Sunweb have delivered Michael Matthews a curve ball a month out from the resumption of the 2020 season, making significant changes to his race programme that for the first time in five years won't include the Tour de France.
From the outset of the season, and throughout lockdown, the 29-year-old Australian had been preparing for, and involved in discussions around, the Ardennes Classics and the Tour, which he now won't start.
It is an added strain for Matthews, who believes the recommencement of competition should be delayed longer and is "scared" about the potential health and safety consequences of a premature return amidst a global pandemic.
Team Sunweb announced their race line-ups on Wednesday, naming Matthews as a starter at Milan-San Remo on August 8 and the Giro d'Italia from October 3-25. He was not included in the group that will ride the Tour de France from August 29-September 20 and then the Classics in October.
The three-time Tour stage winner and 2017 green jersey winner will also not join teammates on a team training camp in Austria, and will instead prepare for Milan-San Remo, his first race back, at home.
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Speaking to Cyclingnews from his base in Livigno, Italy, after the announcement, Matthews, who last year extended his contract with Sunweb through to the end of 2021, said he was due to speak with team management on Thursday or Friday to ascertain what his revised objectives will be.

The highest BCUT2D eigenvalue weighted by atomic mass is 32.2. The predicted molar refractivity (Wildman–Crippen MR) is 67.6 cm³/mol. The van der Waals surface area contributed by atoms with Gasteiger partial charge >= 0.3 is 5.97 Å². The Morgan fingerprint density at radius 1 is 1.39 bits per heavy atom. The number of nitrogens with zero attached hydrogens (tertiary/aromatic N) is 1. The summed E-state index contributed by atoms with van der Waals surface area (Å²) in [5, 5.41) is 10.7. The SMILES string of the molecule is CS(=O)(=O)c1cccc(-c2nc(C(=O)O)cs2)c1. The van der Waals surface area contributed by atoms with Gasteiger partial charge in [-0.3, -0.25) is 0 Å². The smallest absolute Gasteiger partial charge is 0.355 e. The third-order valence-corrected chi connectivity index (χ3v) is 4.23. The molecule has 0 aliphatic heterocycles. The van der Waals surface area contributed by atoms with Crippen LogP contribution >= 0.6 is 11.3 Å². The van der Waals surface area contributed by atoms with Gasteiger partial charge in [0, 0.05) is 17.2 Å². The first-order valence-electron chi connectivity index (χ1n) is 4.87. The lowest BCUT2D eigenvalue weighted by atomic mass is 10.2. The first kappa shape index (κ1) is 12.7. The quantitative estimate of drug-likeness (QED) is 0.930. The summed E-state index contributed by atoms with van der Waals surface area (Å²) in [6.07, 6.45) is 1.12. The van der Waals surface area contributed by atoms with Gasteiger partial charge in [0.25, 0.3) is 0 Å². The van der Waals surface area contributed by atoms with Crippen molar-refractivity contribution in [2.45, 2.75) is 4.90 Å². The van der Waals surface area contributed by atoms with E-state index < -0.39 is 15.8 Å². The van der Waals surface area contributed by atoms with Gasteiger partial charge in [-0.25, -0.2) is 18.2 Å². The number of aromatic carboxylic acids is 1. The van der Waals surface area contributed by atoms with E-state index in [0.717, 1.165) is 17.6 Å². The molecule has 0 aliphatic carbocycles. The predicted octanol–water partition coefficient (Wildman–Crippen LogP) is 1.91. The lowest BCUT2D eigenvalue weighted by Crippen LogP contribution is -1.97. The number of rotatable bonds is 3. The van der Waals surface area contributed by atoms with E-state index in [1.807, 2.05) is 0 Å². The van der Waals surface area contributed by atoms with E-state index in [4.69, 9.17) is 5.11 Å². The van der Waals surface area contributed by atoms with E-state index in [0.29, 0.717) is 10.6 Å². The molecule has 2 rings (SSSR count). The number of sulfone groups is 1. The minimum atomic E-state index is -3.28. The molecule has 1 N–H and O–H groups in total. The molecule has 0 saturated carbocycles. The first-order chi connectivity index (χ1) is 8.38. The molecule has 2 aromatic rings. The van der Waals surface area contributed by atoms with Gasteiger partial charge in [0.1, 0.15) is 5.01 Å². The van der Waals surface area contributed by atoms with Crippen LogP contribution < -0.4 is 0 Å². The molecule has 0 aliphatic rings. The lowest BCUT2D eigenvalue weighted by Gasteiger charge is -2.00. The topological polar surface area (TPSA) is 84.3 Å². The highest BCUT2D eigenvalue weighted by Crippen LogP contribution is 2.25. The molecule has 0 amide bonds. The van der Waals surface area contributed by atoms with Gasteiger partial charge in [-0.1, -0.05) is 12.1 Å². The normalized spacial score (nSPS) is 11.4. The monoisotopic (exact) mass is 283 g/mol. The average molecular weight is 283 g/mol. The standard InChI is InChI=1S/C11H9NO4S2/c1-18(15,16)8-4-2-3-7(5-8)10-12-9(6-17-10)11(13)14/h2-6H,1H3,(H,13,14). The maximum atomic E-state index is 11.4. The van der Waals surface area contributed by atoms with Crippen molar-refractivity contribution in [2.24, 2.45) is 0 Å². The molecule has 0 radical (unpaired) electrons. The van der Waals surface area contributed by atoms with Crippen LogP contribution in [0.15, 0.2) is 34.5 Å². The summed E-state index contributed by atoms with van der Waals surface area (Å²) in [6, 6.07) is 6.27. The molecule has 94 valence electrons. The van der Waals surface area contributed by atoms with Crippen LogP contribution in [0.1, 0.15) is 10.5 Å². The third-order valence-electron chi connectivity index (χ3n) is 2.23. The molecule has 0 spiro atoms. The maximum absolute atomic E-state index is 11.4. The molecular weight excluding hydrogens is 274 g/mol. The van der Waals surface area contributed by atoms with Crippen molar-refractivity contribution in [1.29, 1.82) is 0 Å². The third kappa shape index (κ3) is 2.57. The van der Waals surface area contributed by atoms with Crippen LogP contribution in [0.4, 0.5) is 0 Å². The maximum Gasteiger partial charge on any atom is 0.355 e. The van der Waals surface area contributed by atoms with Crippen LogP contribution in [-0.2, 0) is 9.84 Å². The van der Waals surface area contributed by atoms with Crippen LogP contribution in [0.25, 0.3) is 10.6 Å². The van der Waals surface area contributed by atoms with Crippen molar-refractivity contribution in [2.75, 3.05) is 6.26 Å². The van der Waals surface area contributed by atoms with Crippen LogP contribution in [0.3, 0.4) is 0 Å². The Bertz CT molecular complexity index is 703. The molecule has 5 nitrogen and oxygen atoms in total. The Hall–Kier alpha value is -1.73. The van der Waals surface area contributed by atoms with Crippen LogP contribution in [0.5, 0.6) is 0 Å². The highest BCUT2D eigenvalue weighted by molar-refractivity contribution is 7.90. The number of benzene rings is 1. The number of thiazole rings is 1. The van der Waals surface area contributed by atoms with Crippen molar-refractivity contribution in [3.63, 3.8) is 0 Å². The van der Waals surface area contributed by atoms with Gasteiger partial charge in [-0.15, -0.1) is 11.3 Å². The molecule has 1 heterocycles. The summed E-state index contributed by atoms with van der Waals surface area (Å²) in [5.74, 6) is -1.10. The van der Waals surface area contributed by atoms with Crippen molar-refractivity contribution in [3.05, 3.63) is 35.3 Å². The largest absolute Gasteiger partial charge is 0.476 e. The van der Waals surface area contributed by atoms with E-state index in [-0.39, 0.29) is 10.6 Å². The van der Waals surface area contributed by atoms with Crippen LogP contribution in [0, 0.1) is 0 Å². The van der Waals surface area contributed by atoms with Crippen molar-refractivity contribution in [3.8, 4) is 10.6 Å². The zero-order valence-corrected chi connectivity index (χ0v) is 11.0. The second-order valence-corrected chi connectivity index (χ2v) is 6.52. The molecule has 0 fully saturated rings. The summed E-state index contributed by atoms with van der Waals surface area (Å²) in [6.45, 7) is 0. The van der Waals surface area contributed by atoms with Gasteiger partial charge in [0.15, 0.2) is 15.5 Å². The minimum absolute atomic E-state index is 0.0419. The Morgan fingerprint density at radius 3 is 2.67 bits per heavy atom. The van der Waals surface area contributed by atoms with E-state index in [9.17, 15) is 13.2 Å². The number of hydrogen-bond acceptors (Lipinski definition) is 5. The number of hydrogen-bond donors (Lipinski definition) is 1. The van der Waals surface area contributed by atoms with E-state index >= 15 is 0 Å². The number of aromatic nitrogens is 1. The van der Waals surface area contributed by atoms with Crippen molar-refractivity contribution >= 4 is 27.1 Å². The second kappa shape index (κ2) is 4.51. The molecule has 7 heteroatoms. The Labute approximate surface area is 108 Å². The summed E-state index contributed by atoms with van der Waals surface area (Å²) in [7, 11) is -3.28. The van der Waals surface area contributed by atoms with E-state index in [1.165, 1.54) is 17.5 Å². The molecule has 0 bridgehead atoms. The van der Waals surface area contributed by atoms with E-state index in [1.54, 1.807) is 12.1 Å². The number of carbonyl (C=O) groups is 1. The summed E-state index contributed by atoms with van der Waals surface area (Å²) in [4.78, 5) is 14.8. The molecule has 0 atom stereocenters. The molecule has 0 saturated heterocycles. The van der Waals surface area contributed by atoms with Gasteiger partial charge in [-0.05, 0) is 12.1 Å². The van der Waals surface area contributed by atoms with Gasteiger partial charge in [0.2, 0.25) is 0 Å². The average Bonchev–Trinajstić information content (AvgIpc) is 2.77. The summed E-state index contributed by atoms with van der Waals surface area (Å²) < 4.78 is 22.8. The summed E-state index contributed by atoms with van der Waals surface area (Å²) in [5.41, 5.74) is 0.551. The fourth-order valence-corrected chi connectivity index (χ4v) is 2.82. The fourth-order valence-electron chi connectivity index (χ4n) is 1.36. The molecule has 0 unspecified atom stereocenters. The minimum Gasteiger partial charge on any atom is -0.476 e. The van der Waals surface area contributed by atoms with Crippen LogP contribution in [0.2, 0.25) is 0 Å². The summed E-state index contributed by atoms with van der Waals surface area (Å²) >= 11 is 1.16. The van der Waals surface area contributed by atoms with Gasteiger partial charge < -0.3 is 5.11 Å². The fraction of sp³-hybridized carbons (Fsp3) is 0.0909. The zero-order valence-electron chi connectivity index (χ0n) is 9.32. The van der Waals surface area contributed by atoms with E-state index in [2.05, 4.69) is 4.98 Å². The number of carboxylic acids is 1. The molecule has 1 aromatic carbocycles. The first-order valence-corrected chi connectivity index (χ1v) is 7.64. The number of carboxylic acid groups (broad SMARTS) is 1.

"I went back to the team and said I would like to stick to the programme that I had at the start of the year, which was the Tour and the Classics but, yeah, they stuck with the Giro and San Remo and Il Lombardia at the start of the year," Matthews said.
"I have the Giro, which is nice. I love the Giro. I've been trying to fit it into my programme since 2015 now. I have amazing memories of the race, obviously, so I wouldn't say I'm missing out. I'm excited for the Giro, I can say."
Matthews has virtually kept to the same race programme since joining Sunweb in 2017, opening his season at Paris-Nice and then focusing primarily on the Classics, the Tour and the one-day WorldTour races in Canada. Last year, he mentioned the possibility of starting the Giro for the sake of change, but was as surprised as pundits regarding his omission from the postponed Tour, which Dutch teammate Cees Bol has been named for, given his preparation and instructions up until now.
Matthews said Sunweb management haven't yet explained why his programme has been changed.
"I think through the lockdown, preparing yourself for what you had at the start of the season was probably what everyone was doing, thinking the programmes were going to stay the same as what you were promised at the start of the year," he said.